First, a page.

The New Queensland Rental Reforms: An Agent's Perspective - purerealestategroup

The New Queensland Rental Reforms: An Agent’s Perspective

As a real estate agent in Queensland, it’s my responsibility to navigate the ever-evolving landscape of rental laws and ensure our clients – both landlords and tenants – are well-informed and adequately prepared. The latest rental reforms, introduced under the Residential Tenancies and Rooming Accommodation and Other Legislation Amendment Bill 2024, have stirred considerable debate within the property management community. While these changes aim to provide greater security and fairness for tenants, they also impose significant challenges and additional costs for landlords.

Minimum Housing Standards: A Costly Burden

One of the most impactful changes is the enforcement of minimum housing standards. From September 1, 2024, all rental properties must comply with new safety, security, and functionality criteria. This includes ensuring all accessible windows and doors have functional latches, that fixtures and fittings are in good repair, and that properties are weatherproof and structurally sound​ (Residential Tenancies Authority (RTA))​​ (Ministerial Media Statements)​.

For many landlords, particularly those with older properties, meeting these standards will require substantial investment. Renovations and upgrades to bring properties up to code can be prohibitively expensive, especially in a market already strained by rising maintenance costs, interest rates and inflation. This financial burden could deter potential investors from entering the rental market, or push existing landlords to sell, ultimately reducing the availability of rental properties.

Rent Increase Limitations: Financial Strain for Landlords

The reform limiting rent increases to once every 12 months is another significant change. While intended to stabilise the rental market and provide predictability for tenants, this measure restricts landlords’ ability to adjust rents in response to market conditions​ (​.

In an environment where property maintenance costs, insurance premiums, and mortgage rates are continuously rising, landlords need the flexibility to adjust rents to cover these expenses. The new limitations could lead to a situation where landlords struggle to keep up with their financial obligations, potentially resulting in a decline in property upkeep and maintenance.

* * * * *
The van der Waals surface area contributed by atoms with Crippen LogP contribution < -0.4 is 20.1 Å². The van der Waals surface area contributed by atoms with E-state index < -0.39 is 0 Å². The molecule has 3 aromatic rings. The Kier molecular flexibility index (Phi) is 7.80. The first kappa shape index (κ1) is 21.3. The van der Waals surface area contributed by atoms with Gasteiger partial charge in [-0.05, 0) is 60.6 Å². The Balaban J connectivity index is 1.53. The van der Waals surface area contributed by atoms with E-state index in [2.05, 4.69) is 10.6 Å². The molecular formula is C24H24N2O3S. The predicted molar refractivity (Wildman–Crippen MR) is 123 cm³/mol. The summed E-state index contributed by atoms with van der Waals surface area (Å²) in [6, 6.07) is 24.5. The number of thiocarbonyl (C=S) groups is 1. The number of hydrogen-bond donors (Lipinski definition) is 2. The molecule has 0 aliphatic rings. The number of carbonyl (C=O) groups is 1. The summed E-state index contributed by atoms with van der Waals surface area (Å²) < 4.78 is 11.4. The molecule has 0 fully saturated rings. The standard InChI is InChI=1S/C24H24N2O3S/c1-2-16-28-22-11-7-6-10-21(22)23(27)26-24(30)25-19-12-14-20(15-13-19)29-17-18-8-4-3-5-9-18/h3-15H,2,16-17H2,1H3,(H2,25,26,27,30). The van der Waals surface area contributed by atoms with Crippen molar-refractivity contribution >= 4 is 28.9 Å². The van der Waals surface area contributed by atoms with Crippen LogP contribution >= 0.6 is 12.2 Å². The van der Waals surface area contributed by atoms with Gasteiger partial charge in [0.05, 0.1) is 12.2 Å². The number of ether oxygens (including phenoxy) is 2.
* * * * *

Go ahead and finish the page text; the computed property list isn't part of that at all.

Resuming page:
Restrictions on Evictions: Reducing Landlord Control

The abolition of ‘without grounds’ evictions is designed to give tenants more stability. However, it also significantly reduces landlords’ control over their properties. Landlords can no longer terminate tenancies without a ‘valid’ reason, such as the end of a fixed-term lease or specific breaches of the agreement​ (Ministerial Media Statements)​.

This change can make it more difficult for landlords to address problematic tenants promptly. Situations involving minor but persistent issues – like consistent late rent payments or minor property damage – might not meet the threshold for eviction under the new rules. This could lead to prolonged periods of conflict and stress for landlords, affecting their overall investment experience.

Pet Ownership: Complicated and Costly Compliance

The new laws also make it easier for tenants to keep pets, requiring landlords to have reasonable grounds to refuse such requests. While promoting pet ownership is positive for many, it introduces additional challenges for landlords. Pets can cause damage that goes beyond normal wear and tear, leading to higher maintenance and repair costs​ (Ministerial Media Statements)​.

Landlords are permitted to impose reasonable conditions on pet ownership, such as requiring pets to be kept outside or demanding additional cleaning and fumigation at the end of a lease. However, these measures might not fully mitigate the potential damage caused by pets, placing an additional financial burden on landlords.

Conclusion: Balancing Fairness with Practicality

While the new rental reforms in Queensland aim to protect tenants and create a fairer rental market, they also place significant new responsibilities and financial burdens on landlords. For real estate agents and property managers, it is crucial to navigate these changes effectively, ensuring that landlords are fully aware of their new obligations and the potential costs involved.

Landlords must be proactive in upgrading their properties, understanding the new legal landscape, and adjusting their financial plans accordingly. By doing so, we can help maintain a balanced and stable rental market that serves the interests of both landlords and tenants.

For more detailed information on the new rental reforms, you can visit the Residential Tenancies Authority and the Department of Housing​ (Residential Tenancies Authority (RTA))​​ (​​ (Ministerial Media Statements)​.


If you’d like any further information or guidance on rental properties please don’t hesitate to contact Russell Peter on ‭0406 743 965‬ or